2. Rhaphidophoridae – Cave or Camel Crickets (89)
- brown, humpbacked, and living in dark places like caves, hollow trees, and crawlspaces.
New Zealand “Giant Weta’s” – 11 species of giant ‘crickets’ (genus Deinacrida) –
A good example of island gigantism – 4 inch bodies, up to 70 grams (heaviest insect
recorded)
ORDER: Orthoptera – Grasshoppers, Katydids, and Crickets
1. Tettigoniidae – Katydids
2. Rhaphidophoridae – Cave or Camel Crickets
3. Gryllidae – Crickets (~200)
- similar to tettigoniids, but tarsi are 3 segmented or less. Ovipositor is not flattened
laterally, but is needle-like or cylindrical. They have tympani on foretibia, and males
stridulate with scraper and file like katydids. They are omnivorous.
Tree crickets
ORDER: Orthoptera – Grasshoppers, Katydids, and Crickets
1. Tettigoniidae – Katydids
2. Rhaphidophoridae – Cave or Camel Crickets
3. Gryllidae – Crickets (~200)
- similar to tettigoniids, but tarsi are 3 segmented or less. Ovipositor is not flattened
laterally, but is needle-like or cylindrical. They have tympani on foretibia, and males
stridulate with scraper and file like katydids. They are omnivorous.
Ground cricket
House cricket
Bush cricket
ORDER: Orthoptera – Grasshoppers, Katydids, and Crickets
1.
2.
3.
4.
Tettigoniidae – Katydids
Rhaphidophoridae – Cave or Camel Crickets
Gryllidae – Crickets
Gryllotalpidae - Mole Crickets (7)
Rare but too cool to leave out… they burrow like moles, and have huge forelimbs modified
for digging. The males stridulate. Can damage crops.
- Pterygota: Winged True Insects
- Paleoptera: Ephemeroptera and Odonata
- Neoptera: wings fold flat onto back
- Exopterygota (simple metamorphosis)
- Orthopteroida (mandibulate mouthparts, large anal lobe in the hind wing)
(Blattodea and Mantodea)
ORDER: Phasmida – Walkingsticks
- sister group to the Orthoptera, they lack jumping legs, have 5-segmented tarsi (most),
and elongate bodies with reduced or absent wings. Some species are apparently
parthenogenetic, as no males have been found. One family is limited to the west and one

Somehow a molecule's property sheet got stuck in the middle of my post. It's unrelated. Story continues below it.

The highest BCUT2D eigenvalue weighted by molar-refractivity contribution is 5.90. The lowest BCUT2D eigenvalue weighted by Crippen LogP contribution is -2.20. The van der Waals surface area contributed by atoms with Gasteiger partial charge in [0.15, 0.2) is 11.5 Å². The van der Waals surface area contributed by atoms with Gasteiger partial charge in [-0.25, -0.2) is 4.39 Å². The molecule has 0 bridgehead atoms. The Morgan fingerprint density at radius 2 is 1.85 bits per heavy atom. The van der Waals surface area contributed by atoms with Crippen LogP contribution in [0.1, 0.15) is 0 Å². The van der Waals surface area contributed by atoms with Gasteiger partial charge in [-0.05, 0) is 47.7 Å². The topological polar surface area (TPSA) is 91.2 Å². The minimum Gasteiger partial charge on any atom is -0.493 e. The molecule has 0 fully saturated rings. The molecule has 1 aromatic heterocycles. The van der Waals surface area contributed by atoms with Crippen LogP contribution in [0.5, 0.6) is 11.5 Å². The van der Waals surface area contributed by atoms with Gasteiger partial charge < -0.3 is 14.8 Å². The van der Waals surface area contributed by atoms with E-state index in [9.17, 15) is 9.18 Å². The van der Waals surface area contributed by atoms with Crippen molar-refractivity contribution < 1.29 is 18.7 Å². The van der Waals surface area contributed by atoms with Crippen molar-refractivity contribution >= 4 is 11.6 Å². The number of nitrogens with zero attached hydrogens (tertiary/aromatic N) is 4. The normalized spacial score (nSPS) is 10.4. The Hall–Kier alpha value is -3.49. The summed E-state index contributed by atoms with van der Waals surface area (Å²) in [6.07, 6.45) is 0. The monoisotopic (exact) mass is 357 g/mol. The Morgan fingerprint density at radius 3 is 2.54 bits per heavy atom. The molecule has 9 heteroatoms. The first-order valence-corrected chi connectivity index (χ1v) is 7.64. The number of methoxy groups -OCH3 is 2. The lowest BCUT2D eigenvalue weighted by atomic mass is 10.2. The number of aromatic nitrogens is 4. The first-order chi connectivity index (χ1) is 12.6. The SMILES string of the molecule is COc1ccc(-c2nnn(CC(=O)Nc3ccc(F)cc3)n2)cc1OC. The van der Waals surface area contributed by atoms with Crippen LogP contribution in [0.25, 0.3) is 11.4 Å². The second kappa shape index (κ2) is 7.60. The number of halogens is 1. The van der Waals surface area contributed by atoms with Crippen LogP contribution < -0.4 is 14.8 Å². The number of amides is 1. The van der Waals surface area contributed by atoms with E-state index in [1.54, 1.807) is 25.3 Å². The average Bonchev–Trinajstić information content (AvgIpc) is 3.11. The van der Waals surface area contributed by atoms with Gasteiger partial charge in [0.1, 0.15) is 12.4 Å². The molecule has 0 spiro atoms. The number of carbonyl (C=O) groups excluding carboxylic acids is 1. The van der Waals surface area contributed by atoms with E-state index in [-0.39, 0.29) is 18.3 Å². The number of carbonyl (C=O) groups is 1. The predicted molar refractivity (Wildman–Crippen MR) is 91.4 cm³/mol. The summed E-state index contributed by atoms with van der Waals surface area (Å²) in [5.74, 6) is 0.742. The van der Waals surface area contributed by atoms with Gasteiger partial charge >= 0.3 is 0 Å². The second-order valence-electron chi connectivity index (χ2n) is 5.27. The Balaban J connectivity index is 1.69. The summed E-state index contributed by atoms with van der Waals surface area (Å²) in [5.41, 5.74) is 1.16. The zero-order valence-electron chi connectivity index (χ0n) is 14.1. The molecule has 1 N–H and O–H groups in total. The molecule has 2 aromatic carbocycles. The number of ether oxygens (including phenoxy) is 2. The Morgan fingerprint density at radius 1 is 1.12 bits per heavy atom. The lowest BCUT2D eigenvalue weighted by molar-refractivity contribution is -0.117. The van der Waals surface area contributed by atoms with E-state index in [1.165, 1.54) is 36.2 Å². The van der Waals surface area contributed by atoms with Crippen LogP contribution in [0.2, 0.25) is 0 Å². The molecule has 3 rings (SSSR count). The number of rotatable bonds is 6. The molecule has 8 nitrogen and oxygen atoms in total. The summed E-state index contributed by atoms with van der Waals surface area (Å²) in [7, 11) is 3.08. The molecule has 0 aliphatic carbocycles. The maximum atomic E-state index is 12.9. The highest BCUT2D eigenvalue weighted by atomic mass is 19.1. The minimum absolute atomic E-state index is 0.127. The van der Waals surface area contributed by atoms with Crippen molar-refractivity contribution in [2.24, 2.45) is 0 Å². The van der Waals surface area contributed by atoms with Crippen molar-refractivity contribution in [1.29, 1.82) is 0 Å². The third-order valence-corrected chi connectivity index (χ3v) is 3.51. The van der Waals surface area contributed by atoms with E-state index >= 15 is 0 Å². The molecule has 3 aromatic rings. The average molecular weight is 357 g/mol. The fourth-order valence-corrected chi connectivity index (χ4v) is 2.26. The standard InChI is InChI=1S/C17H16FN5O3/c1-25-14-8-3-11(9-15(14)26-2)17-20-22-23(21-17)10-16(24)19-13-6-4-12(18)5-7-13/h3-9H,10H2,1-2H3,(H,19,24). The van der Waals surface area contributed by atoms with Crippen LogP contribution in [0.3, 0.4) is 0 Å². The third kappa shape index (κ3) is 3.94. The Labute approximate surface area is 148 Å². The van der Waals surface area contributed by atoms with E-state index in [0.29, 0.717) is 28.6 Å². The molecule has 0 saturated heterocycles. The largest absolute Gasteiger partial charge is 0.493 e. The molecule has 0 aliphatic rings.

to Florida.
1. Heteronemiidae – Common Walkingsticks (20)
- uh, it’s a walking stick! (mesothorax 4x length of prothorax)
- longest insect in U. S. : Megaphasma denticrus (Stal) – to 180mm
ORDER: Phasmida – Walkingsticks
1. Heteronemiidae – Common Walkingsticks
2. Pseudophasmatidae – Striped Walkingsticks (2)
- first abdominal seg as long as metanotum
- there are several introduced species. Members of the
genus Anisomorpha can spray a whitish chemical from a
pronotal gland up to 40cm with great accuracy, aiming
for the eyes.
“Although Gray (1835) mentioned the defensive secretion of A.
buprestoides, the first account of its effect on humans that could be
located was by Stewart (1937), who wrote about an incident in Texas:
"The victim was observing a pair of Anisomorpha buprestoides . . . with
his face within two feet of the insects, when he received the discharge
in his left eye. . . The pain in his left eye was immediately excruciating;
being reported to be as severe as if it had been caused by molten lead.
Quick, thorough drenching with cool water allayed the burning agony to
a dull aching pain. The pain eased considerably within the course of a
few hours. Upon awakening the next morning the entire cornea was
almost a brilliant scarlet in color and the eye was so sensitive to light
and pressure for the next forty-eight hours that the patient was
incapacitated for work. Vision was impaired for about five days."
Symptoms gradually disappeared and there were no lasting effects.
Albert (1947) described a similar but less severe incident.”
From: Thomas (2003).
http://entnemdept.ufl.edu/creatures/misc/walkingstick.htm
ORDER: Phasmida – Walkingsticks
1. Heteronemiidae – Common Walkingsticks
2. Pseudophasmatidae – Striped Walkingsticks (2)
-Mesonotum at most 3x pronotum in length
- first abdominal seg as long as metanotum
the eyes.
- Pterygota: Winged True Insects
- Paleoptera: Ephemeroptera and Odonata
- Neoptera: wings fold flat onto back
- Exopterygota (simple metamorphosis)
- Orthopteroida (mandibulate mouthparts, large anal lobe in the hind wing)
(Blattodea and Mantodea)
ORDER: Dermaptera – Earwigs (22 species; 10 native)
- The order is distinguished by a pincer-like set of cerci called the forceps. They are winged
or wingless insects; if winged, then the forewings are short and leathery and hide hind
wings. Tarsi with three segments.
- Most are detritivores, some are herbivorous or predaceous
- some produce a foul-smelling fluid as a defensive secretion
- they can use their forceps to pinch
ORDER: Dermaptera – Earwigs (22 species; 10 native)
1. Forficulidae – European and Spinetailed Earwigs
- second tarsal segment extends beyond the first (basal) segment, and it is expanded
- antennae with 12-16 segments, yellow/brown
European earwig (male)
Spinetail (Genus Doru)
ORDER: Dermaptera – Earwigs (22 species; 10 native)
1. Forficulidae – European and Spinetailed Earwigs